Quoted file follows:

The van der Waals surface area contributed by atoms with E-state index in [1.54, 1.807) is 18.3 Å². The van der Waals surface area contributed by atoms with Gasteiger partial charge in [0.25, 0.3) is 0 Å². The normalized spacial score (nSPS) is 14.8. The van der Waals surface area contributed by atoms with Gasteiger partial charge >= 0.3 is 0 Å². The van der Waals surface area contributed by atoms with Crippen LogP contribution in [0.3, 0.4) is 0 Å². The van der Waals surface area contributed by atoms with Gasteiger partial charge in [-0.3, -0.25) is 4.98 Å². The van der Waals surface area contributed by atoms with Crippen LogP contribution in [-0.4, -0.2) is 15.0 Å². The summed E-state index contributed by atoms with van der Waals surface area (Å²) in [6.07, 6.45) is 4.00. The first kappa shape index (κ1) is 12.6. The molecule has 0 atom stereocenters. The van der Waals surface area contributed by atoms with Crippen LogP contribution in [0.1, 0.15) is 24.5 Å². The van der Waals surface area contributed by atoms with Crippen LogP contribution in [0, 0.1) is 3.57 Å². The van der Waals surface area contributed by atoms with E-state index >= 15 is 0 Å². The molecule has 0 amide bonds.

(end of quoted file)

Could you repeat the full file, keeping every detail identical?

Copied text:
The van der Waals surface area contributed by atoms with E-state index in [1.54, 1.807) is 18.3 Å². The van der Waals surface area contributed by atoms with Gasteiger partial charge in [0.25, 0.3) is 0 Å². The normalized spacial score (nSPS) is 14.8. The van der Waals surface area contributed by atoms with Gasteiger partial charge >= 0.3 is 0 Å². The van der Waals surface area contributed by atoms with Crippen LogP contribution in [0.3, 0.4) is 0 Å². The van der Waals surface area contributed by atoms with Gasteiger partial charge in [-0.3, -0.25) is 4.98 Å². The van der Waals surface area contributed by atoms with Crippen LogP contribution in [-0.4, -0.2) is 15.0 Å². The summed E-state index contributed by atoms with van der Waals surface area (Å²) in [6.07, 6.45) is 4.00. The first kappa shape index (κ1) is 12.6. The molecule has 0 atom stereocenters. The van der Waals surface area contributed by atoms with Crippen LogP contribution in [0.1, 0.15) is 24.5 Å². The van der Waals surface area contributed by atoms with Crippen LogP contribution in [0, 0.1) is 3.57 Å². The van der Waals surface area contributed by atoms with E-state index >= 15 is 0 Å². The molecule has 0 amide bonds.